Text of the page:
Identity politics and music have gone hand in hand for decades, but within pop music, lyrics are usually taken at face value and watered down to some vague, generalized mass appeal. Female voices in pop for the most part are deemed as shallow, and it’s usually filtered into a highly idealized, trite subject matter (ie. falling in love with a boy, or in contrast, getting her heart-broken by one). But pop music in the last few years has come forward with some honest to god landmark moments in the pro-feminism movement.

When Beyonce stopped the world with the surprise release of her self-titled visual album in 2013, she single handedly opened the doors to an ongoing discussion of feminism and the female identity not just in the land of music journalism, but all facets of popular culture. Other cultural movements have contributed to the intersectionalization of pop music–a movement in which the music artist makes no efforts to hide all unique parts of their identity.

That brings us to MUNA, one of the greatest acts coming out of Los Angeles at the moment. MUNA are a three-piece pop outfit with a smooth rock edge made up of Katie Gavin, Naomi McPherson, and Josette Maskin, who all identify as queer women. Their music will burrow into your brain and, as most pop songs, they’re composed simply enough to consume at face value. But MUNA are more than just a band; MUNA are a feeling.

The trio met while attending University of Southern California as undergrads in Los Angeles. A casual jam session turned into a string of songs, and soon the three had an EP worth of demos to record before they could even come up with a name for themselves. They still aren’t even sure exactly how the name MUNA came about, other than it’s a marriage of the words “moon” and “luna.” It’s perfectly fitting, both feminine and emotional entities that accurately reflect the dark power that surges through their songs.

MUNA set up a Bandcamp to self release their first EP, More Perfect, which has now conveniently been wiped off the internet since signing a deal with major record label RCA. They have since dropped their The Loudspeaker EP under RCA, featuring four heart-twisting bangers that will make you question life, love, and your place amongst it all.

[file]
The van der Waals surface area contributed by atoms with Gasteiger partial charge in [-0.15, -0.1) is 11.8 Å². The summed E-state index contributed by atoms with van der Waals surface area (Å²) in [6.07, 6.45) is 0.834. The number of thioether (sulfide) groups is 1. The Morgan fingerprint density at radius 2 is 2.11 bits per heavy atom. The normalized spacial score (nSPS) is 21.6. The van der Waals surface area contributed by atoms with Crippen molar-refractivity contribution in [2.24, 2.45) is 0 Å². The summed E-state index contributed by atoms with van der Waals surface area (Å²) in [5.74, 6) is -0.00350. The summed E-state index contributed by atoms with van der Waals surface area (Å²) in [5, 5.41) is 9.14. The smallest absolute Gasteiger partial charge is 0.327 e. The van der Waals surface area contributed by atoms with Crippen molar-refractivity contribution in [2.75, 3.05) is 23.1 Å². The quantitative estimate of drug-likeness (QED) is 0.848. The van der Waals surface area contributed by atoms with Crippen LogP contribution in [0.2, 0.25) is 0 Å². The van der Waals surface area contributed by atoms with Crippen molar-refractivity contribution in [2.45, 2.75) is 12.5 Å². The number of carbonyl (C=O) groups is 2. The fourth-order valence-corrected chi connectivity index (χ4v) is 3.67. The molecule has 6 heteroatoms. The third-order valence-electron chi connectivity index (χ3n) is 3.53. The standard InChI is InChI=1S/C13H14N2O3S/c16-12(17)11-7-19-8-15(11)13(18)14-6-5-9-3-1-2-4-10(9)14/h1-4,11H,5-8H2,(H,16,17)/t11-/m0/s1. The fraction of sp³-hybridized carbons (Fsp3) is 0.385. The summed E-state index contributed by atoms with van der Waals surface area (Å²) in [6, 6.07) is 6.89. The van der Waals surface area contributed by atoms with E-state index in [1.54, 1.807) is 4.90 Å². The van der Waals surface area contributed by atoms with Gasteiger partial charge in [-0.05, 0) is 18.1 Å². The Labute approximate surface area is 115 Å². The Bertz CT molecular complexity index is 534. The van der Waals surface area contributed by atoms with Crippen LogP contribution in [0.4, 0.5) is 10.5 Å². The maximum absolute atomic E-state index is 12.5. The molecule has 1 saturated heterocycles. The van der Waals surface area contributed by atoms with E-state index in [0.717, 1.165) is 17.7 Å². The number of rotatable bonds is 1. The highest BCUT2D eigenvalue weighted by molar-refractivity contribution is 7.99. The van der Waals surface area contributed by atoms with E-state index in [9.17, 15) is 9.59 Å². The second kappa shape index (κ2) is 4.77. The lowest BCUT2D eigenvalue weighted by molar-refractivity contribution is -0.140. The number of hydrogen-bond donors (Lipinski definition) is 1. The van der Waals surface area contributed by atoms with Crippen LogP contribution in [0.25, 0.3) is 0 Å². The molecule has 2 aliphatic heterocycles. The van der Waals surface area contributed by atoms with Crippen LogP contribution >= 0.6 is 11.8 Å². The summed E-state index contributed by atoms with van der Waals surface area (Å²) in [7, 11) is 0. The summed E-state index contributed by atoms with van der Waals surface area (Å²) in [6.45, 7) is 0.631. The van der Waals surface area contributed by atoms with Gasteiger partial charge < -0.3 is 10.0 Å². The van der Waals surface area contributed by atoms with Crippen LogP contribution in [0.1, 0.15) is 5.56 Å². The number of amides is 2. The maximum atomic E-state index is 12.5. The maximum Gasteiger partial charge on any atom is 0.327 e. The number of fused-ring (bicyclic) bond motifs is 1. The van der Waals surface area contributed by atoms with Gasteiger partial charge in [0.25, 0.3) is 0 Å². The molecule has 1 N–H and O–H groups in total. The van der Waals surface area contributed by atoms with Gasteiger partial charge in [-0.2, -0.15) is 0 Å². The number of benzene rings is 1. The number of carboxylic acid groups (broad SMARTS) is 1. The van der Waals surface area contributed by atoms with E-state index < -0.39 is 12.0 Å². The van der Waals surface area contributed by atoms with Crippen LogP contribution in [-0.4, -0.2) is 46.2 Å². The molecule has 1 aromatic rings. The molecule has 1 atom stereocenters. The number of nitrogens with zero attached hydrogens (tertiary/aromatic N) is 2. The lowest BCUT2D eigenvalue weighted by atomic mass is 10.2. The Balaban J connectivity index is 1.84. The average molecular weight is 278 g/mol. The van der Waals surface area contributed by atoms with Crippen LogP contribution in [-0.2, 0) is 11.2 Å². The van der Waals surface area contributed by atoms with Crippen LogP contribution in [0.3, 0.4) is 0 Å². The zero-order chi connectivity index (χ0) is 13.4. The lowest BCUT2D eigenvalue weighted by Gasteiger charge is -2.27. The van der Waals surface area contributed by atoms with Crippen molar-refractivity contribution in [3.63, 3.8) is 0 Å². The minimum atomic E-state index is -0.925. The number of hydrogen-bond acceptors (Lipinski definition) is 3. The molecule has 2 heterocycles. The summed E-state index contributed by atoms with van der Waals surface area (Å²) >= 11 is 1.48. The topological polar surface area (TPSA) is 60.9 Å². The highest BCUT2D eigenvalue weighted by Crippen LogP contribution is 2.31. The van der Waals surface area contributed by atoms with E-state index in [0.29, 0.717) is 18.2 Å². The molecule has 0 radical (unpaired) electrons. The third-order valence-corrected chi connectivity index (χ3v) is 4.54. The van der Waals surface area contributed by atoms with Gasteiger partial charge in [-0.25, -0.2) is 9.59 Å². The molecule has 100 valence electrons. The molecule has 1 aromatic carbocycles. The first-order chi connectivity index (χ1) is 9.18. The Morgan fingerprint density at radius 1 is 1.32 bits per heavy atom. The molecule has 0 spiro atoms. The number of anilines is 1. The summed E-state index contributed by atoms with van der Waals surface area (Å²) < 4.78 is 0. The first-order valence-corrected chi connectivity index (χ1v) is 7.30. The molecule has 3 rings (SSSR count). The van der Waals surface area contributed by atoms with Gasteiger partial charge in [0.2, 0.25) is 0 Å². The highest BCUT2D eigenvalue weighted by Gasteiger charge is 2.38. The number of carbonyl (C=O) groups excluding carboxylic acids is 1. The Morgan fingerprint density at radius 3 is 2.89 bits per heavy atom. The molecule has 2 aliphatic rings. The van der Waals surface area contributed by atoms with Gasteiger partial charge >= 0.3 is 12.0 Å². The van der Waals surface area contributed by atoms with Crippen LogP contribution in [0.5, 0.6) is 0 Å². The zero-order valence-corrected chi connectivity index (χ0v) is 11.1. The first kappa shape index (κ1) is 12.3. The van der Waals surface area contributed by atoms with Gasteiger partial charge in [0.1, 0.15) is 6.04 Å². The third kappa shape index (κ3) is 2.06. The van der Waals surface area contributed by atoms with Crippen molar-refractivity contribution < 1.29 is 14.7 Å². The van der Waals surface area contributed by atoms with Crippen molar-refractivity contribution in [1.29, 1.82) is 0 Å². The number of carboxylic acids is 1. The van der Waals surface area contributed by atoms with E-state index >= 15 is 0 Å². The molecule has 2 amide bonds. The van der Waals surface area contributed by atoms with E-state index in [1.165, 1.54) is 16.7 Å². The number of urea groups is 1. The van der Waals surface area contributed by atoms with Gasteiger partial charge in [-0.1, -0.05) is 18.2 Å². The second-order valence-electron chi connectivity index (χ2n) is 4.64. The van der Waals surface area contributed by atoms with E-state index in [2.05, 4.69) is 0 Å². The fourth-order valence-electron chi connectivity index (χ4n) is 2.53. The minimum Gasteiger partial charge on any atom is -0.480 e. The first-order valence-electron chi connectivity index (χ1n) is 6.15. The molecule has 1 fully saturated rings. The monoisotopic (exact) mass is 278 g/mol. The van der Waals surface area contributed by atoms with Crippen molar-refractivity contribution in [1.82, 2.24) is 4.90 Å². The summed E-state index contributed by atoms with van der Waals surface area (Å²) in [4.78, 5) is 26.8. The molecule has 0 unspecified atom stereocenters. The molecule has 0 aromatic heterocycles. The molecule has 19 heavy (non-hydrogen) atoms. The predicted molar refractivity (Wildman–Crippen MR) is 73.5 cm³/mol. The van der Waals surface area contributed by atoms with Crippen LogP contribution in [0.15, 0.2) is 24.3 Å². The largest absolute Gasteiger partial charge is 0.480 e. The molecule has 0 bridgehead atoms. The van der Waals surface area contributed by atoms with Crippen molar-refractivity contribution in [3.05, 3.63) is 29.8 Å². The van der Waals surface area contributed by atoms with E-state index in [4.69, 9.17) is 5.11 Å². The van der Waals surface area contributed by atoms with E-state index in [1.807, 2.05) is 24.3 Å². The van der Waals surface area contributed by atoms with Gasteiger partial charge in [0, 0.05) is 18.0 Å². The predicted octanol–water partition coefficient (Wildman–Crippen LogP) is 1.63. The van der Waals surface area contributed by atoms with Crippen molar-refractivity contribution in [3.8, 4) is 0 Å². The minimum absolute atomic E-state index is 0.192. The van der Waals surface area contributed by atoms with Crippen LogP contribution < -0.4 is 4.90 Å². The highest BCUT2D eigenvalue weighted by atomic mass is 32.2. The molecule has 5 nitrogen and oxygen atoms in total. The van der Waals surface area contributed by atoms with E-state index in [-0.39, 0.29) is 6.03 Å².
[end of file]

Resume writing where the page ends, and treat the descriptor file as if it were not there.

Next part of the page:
Their breakout single was “Winterbreak,” a raw, heart shattering pseudo-ballad that addresses the bittersweet reality of facing a failed relationship headon. “Oh baby, I think we both know this is the love that we won’t get right,” Gavin sings through the chorus. Melded together with a lush hook over simple instrumentals, the productions wavers some semblance of nostalgia and makes the song instantly feel simultaneously familiar and new on first listen. Music news outlets went into a frenzy when the track dropped in February of this year. With a strong lead single at the start of their career, MUNA came out the gates at break-neck speed, and there has been no stopping them since.

Their follow-up single is the dreamy synth-pop smash “Loudspeaker.” The band have claimed the track as the “thesis of MUNA.” MUNA are open about their political views not only within the threads of their music, but actively address politically charged events on their social media. Between the head-bopping, shoulder-rocking HAIM-esque guitar riffs, it’s perhaps the most upbeat track addressing the use of one’s voice to overcome forms of abuse. The band noted in a statement it’s “a song about marginalization, abuse, and shame, but also about empowerment and ultimately, resilience and survival. It’s a song about being alive in a world which demands that when we suffer abuse, we silence ourselves…and about essentially refusing to let that happen.”

The band all write, perform and produce all of their own songs. When was the last time you heard a new artist signed to a major label being given free rein to self-produce their own EP, nevermind an openly queer girl band? As soon as you get to know their music, it isn’t hard to understand why their label execs have complete faith in them––they make certified pop hits, and their lyrical content is accessible to a wider audience, all the while embracing an avant-garde queer-vibe that’s propelled pop sensations from the likes of Tegan and Sara, Years & Years, Troye Sivan, Shura, and Hayley Kiyoko. Geared more toward an 80s rock made for radio vibe, MUNA are ready to steer the future of pop away from the sad-boy tropical house beats epidemic surging the forefront of radio.

Whether their lyrics resonate with you deeply or not, their sound is a direct reflection of popular culture. Their sound is present, direct, made with equal parts introspection and nostalgia. Remember: MUNA are more than just a band––MUNA are a feeling.